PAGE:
Finding Your Missing Pet

It happens between one breath and the next. An open door, a gate left ajar, a single distracted moment, and your dog or cat has run out and away. While this is an emergency, it doesn’t have to be a disaster.

First, be prepared.

If you got your pet from Helping Strays, she has a microchip that was originally placed under the skin between her shoulders. Be sure the microchip is registered to you and has your correct contact information. If you aren’t sure, contact the microchip company and verify the data. If you no longer have the microchip number handy, contact your veterinarian, as it is likely in your pet’s medical history. If your pet does not have a microchip, make an appointment now. Helping Strays does microchipping, as does your veterinarian.

Your pet should wear a collar with identification. Nothing gets a stray pet, dog or cat, home faster than a collar with an ID tag. A tag with name and phone number(s) works, as will a fancy engraved plate attached to the collar. You want something obvious and easy to spot-a phone number written on the inside of the collar may never be noticed.

Take pictures of your pet from the front and both sides, making sure to get any identifying markings. Digital is best. You will need these for posters and emailing, or as proof of identity if we have a major disaster, like the Joplin tornado.

Next, know who to call.

Don’t wait, start calling authorities immediately. It is possible that your pet is just down the road playing with the neighborhood kids, but he might already have been picked up by someone. Call your local Animal Control, veterinary hospitals in the area, and your local animal shelters. If you live near a county line, be sure to call authorities in both counties. In less urban areas, you may want to call the police, as well.

In Monroe County, the following numbers are be helpful.

Animal Control 618-939-8681×238
Helping Strays 618-939-7389
Bellson Animal Clinic 618-281-5100
Columbia Animal Hospital 618-281-7161
Mueller Veterinary Service 618-939-6188
Waterloo Animal Hospital 618-939-8282
If you are near the county line, these may prove handy as well.

St Clair County Animal Control 618-235-0585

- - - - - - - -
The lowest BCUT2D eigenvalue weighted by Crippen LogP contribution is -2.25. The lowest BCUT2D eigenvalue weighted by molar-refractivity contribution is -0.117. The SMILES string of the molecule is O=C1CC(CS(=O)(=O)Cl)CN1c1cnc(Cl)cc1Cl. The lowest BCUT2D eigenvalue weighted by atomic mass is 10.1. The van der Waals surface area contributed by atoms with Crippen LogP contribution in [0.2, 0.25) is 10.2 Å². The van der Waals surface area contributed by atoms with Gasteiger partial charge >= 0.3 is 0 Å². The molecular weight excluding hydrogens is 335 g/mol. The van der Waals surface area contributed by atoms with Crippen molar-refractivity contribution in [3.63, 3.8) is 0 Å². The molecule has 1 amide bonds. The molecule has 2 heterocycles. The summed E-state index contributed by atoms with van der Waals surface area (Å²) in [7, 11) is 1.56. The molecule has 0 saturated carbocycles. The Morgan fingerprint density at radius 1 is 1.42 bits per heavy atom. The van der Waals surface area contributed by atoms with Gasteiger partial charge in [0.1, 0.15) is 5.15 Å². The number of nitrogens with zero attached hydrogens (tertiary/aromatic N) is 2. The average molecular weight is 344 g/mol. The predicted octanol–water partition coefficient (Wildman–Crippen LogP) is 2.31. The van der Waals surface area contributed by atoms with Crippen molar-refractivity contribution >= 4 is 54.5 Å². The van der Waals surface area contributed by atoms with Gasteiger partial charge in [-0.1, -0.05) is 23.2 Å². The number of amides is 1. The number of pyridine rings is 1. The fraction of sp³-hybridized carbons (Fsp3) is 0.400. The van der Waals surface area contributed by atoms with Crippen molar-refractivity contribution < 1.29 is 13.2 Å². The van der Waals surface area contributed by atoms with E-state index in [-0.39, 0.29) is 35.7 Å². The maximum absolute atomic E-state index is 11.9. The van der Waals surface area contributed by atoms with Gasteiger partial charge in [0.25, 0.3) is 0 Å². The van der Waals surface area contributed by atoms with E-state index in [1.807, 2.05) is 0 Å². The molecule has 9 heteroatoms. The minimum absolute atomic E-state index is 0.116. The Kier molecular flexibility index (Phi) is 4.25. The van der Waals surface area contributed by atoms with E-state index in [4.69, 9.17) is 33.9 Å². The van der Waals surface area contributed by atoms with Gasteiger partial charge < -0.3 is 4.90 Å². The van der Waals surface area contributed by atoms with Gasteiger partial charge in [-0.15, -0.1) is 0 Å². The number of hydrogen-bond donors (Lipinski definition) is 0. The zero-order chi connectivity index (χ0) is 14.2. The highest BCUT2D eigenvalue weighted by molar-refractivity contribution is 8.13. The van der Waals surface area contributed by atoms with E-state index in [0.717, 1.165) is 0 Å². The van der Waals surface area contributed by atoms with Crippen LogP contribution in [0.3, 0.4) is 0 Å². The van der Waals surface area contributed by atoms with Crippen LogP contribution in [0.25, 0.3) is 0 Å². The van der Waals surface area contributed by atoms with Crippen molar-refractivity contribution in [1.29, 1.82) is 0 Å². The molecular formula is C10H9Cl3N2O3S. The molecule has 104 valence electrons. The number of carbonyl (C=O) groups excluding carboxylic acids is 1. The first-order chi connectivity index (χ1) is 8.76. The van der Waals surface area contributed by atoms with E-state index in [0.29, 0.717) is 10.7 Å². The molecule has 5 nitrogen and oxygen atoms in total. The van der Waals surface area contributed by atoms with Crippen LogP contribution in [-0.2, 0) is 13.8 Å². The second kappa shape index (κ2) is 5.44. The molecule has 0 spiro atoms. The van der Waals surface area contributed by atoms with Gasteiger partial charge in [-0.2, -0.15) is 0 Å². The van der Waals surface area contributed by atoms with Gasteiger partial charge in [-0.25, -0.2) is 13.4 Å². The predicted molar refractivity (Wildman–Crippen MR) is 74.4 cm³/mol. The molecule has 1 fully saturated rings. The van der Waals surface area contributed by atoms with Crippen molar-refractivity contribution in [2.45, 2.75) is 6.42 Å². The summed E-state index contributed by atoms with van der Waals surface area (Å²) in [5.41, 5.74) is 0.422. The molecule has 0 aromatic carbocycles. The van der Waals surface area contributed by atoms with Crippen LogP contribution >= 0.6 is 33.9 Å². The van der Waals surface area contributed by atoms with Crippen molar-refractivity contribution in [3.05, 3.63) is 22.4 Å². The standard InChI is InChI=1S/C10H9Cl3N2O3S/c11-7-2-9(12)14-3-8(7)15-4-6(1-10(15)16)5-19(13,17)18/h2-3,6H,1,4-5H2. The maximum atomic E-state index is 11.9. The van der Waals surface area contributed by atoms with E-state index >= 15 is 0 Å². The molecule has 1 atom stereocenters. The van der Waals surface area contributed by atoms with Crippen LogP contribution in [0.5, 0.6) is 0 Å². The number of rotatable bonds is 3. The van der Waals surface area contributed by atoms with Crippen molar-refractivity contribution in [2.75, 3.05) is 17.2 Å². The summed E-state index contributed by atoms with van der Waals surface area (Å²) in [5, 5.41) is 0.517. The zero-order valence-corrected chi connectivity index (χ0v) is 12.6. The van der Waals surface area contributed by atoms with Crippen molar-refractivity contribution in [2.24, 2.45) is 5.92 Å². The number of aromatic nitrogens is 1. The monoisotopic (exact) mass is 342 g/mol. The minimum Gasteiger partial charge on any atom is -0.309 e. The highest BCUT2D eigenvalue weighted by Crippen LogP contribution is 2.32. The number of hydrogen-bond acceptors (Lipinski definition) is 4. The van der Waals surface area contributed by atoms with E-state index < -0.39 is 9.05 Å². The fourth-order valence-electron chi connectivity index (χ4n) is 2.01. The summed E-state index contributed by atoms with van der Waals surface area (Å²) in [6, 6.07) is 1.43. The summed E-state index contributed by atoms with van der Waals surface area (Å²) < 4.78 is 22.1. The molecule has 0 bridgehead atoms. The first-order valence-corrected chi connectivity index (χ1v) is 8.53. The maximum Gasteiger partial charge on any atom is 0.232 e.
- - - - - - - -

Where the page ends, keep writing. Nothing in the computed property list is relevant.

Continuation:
Belleville Area Humane Society 618-235-3712
Mon Clair Animal Hospital 618-476-3786
Humane Society of Randolph County 618-282-7713
Red Bud Veterinary Services 618-282-6466
This is not an exhaustive list. Check out towns near you. Your pet’s rescuer may call their own veterinarian or the animal control closest to them. Get the word out.

Posters, Posters

Yes, they can make a difference. Post a flyer, with pictures, both in your neighbor and at any local stores that have public boards. Grocery stores, drug stores, hardware stores, libraries, and bars may all have community spaces to tack up a poster.

Look in Person, and Don’t Stop

You provided an accurate description, but still, nobody knows your pet like you do. One person’s black shepherd mix is another person’s lab cross. Go to Animal Control in person and look at the found pets. Go every two or three days. Keep calling-let people know you are still looking. Lots of animals go missing and, unfortunately, it is easy for older reports to fall through the cracks. While your pet could be picked up quickly, some dogs can travel quite a distance and any pet, loose in the wild world, may let fear override training. It could be weeks before your pet is caught and placed at animal control. Don’t stop looking, don’t stop calling, don’t stop showing up! In Monroe County, a pet has five days to be claimed before being offered to Helping Strays or euthanised, so at least once a week, let animal control know you are still looking.

When you are reunited with your pet, don’t forget to let everyone know. Everyone loves a happy ending!